On this fourth day of Advent, let me first wish you all a Merry Christmas (get over it Jews, Hindus, Muslims, Buddhists, and Disciples of the Cool and Mildly Miraculous Stevie Shumway), and second, completely destroy your pine-scented, holly-decked, carol sound-tracked world by informing you of this inconvenient truth: Jesus Christ wasn't born on December 25th --he was born sometime in the early spring (say, late February/early March). And, if Constantine the Great's mother got this one right, the manger wasn't in a nice, well-kept barn, but a dirty, nasty little cave-like animal shelter.
|I don't recall the particulars, because I had|
JUST BEEN BORN, dumbasses!
Remember that the shepherds were the first bunch of people that the Angels told about Jesus' birth, and that they actually showed up before the Magi (who got there TWO YEARS LATER, weren't kings at all but rather astronomers/astrologers from somewhere in the vicinity of Babylon, and tipped-off Herod to the existence of a RIVAL KING born in Bethlehem! Wise-men, my left-one... oh yeah, Matthew, 2:1-2:12).
|I'm so ashamed of myself...|
OK Ex-Prof, then why don't Christians celebrate Christmas sometime around then, huh? That's because of the socio-political realities of the first century CE. Back then, the king's birthday (or the Emperor's birthday, if you were lucky enough to live within the Roman Empire) was a totally big deal. There were processions, games, races, burnt offerings at the temples --a real righteous bender for everyone. The leaders of the early Christian church DID NOT want ANY of this nonsense associated with Jesus' birth for two very good reasons: his birth wasn't nearly as important as his death and resurrection; and Jesus was not a mere earthly king, but a Heavenly King. To celebrate his birth with a big party would bring him down to the level of schmucks like Herod and Caesar Augustus and that crowd.
|We'll have none of that tom-foolery, thank you.|
And no, I'm not St. Cyprian.
Excuse me, did you say party? Yes indeed, the famous and fun-filled Saturnalia, a week of festivities that was capped on December 25th by the celebration of Sol Invictus, or "unconquered sun." During this week, torch-lit processions filled the streets of Rome, candles were lit in all the windows after dark, domestic slaves and their master switched places for a day (I guess the commercial and industrial slaves had a day off), friends and family would visit each other and exchange little fruit-filled cookies called strenae, in homage to the Roman goddess Strenia, goddess of the new year, purification and well-being. Does any of this sound familiar?
Sol Invictus on December 25th was the climax of the week, with a huge public ritual officiated by the Emperor in his role as Pontifex Maximus, or chief priest. After all that, Rome needed another week to clean up, sober-up and get back to work, which was concluded on January 1st when the newly elected Consuls took up their posts.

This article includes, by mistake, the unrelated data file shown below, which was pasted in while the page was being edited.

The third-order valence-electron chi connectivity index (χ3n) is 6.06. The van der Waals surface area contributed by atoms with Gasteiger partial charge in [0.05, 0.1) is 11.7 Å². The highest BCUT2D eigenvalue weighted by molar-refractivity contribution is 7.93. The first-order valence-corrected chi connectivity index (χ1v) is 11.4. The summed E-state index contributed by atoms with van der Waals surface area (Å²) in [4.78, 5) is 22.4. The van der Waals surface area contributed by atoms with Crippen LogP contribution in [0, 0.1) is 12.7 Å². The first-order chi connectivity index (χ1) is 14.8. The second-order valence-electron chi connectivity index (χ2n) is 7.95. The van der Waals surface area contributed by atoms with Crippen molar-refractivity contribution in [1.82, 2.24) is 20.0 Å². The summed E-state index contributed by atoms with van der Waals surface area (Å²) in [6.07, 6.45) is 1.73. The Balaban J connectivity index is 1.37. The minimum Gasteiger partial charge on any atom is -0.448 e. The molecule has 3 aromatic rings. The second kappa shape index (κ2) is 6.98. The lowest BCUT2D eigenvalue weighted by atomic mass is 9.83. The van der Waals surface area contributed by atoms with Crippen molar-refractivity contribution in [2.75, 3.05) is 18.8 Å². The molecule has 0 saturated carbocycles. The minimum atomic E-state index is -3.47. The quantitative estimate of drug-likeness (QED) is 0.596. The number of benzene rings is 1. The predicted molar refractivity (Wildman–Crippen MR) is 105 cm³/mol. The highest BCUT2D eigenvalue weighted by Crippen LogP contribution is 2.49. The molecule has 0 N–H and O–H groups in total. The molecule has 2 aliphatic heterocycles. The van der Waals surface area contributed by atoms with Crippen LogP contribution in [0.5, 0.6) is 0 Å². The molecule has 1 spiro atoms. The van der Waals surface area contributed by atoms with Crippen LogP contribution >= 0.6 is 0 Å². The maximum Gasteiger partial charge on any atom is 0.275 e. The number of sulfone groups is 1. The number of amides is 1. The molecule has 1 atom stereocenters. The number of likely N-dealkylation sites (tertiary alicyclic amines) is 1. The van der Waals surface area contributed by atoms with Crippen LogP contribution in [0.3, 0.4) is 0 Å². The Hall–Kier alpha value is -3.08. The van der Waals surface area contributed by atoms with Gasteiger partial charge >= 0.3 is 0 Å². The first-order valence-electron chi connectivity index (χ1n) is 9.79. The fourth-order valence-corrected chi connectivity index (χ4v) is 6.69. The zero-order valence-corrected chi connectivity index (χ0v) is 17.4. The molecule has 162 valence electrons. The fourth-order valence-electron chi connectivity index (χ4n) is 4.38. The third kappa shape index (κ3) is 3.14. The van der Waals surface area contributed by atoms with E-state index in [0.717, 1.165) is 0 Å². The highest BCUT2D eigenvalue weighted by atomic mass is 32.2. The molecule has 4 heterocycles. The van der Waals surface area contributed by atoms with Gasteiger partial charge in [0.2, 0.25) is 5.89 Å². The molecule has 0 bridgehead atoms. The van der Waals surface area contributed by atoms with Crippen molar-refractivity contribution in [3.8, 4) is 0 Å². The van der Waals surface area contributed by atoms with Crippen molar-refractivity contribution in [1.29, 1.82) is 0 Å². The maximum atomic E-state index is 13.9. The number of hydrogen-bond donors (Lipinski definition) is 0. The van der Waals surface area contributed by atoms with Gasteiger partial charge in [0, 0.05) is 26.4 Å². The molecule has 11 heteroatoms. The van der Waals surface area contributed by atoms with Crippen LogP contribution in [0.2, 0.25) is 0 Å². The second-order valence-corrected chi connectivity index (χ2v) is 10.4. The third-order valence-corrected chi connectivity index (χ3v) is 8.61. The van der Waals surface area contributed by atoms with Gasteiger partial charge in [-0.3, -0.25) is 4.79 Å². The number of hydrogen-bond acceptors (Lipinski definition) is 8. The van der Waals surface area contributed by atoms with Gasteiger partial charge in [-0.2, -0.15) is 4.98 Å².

|Actual rare photograph of a Roman party --not really sure|
how the Asian chicks got to Rome, but oh well...
Everybody who calls themselves a Christian (ok ok, only those who are western, i.e. Catholic & Protestant Christians --get over it Greek Orthodox, Russian Orthodox, Armenian, Coptics and Disciples of the Cool and Mildly Miraculous Stevie Shumway) have a variation of this image in mind of the birth scene in Bethlehem:
|Yup, that's it.|
|Hmmm, now if I were the True Cross,|
where would I be?
St. H got all this started after her trip to the Holy Land in 324, where she was able, with the help of the locals, to find all kinds of stuff, such as:
a. where Jesus was born
b. where Jesus was crucified
c. which bakery had the best humus
Now, some cynics out there are probably thinking, "Yeah, right: the locals saw this rich, pious old lady looking for early Christian stuff and sold her anything they could pass off as the original article." While that may be true, let me remind you that some amazing stuff has been discovered by complete amateurs (Hiram Binghan and Machu Pichu, Heinrich Schliemann and Troy), so why not St. H? Besides, what's really important is that through her diligent research, we are more than pretty sure that the real Nativity Scene looked more like this:
|Kind of nice and sung --and really, really smelly!|
|St. Francis and 3 parishioners|
Oh, and the whole barn-thing? Thank St. Francis of Assisi for that. Yup, the same saint that brought us the Franciscan Order; the same saint who preached his sermons to the birds and cute, furry little animals. You see, Francis was having a hard time getting the whole idea of the incarnation across to his parish, mostly because they were ignorant farmers, so he did the one thing guaranteed to work: he put on a play! He grabbed some animals, dressed a bunch of his monks up as shepherds, Magi, angels, Joseph, convinced a lady of the parish and her baby to play the part of Mary and Jesus, THEN shoved the whole cast into a barn, and voila!
Not only did his congregation "get it," but his little Christmas tableau was copied all over the Catholic world until it became the unofficial official version of what happened. Nobody, but NO-body could hold a candle to St. Francis in the persuasion department!
So, Merry Christmas! And if you liked what you read about December 25th and the Nativity scene, then stick around for the next blog entry where I take on Christmas trees and Santa Claus!